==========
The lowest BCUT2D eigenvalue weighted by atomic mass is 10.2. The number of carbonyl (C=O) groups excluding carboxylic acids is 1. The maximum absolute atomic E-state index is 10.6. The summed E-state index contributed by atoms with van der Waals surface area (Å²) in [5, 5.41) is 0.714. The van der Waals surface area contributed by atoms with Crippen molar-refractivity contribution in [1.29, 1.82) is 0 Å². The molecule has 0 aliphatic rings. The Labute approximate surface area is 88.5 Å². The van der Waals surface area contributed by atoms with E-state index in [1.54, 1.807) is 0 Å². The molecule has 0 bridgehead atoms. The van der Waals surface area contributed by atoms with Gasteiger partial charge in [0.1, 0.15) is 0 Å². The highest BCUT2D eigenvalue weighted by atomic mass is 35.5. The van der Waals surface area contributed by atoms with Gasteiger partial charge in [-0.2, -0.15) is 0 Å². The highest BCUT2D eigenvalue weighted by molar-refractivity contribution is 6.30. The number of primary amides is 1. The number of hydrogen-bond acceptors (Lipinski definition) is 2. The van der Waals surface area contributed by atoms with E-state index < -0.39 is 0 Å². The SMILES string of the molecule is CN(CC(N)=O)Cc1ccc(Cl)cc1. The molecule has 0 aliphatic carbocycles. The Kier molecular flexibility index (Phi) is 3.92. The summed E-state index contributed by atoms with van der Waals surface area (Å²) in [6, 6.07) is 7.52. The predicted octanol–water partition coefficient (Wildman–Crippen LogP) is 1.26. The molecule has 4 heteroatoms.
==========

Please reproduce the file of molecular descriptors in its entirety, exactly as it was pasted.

The lowest BCUT2D eigenvalue weighted by atomic mass is 10.2. The number of carbonyl (C=O) groups excluding carboxylic acids is 1. The maximum absolute atomic E-state index is 10.6. The summed E-state index contributed by atoms with van der Waals surface area (Å²) in [5, 5.41) is 0.714. The van der Waals surface area contributed by atoms with Crippen molar-refractivity contribution in [1.29, 1.82) is 0 Å². The molecule has 0 aliphatic rings. The Labute approximate surface area is 88.5 Å². The van der Waals surface area contributed by atoms with E-state index in [1.54, 1.807) is 0 Å². The molecule has 0 bridgehead atoms. The van der Waals surface area contributed by atoms with Gasteiger partial charge in [0.1, 0.15) is 0 Å². The highest BCUT2D eigenvalue weighted by atomic mass is 35.5. The van der Waals surface area contributed by atoms with Gasteiger partial charge in [-0.2, -0.15) is 0 Å². The highest BCUT2D eigenvalue weighted by molar-refractivity contribution is 6.30. The number of primary amides is 1. The number of hydrogen-bond acceptors (Lipinski definition) is 2. The van der Waals surface area contributed by atoms with E-state index < -0.39 is 0 Å². The SMILES string of the molecule is CN(CC(N)=O)Cc1ccc(Cl)cc1. The molecule has 0 aliphatic carbocycles. The Kier molecular flexibility index (Phi) is 3.92. The summed E-state index contributed by atoms with van der Waals surface area (Å²) in [6, 6.07) is 7.52. The predicted octanol–water partition coefficient (Wildman–Crippen LogP) is 1.26. The molecule has 4 heteroatoms.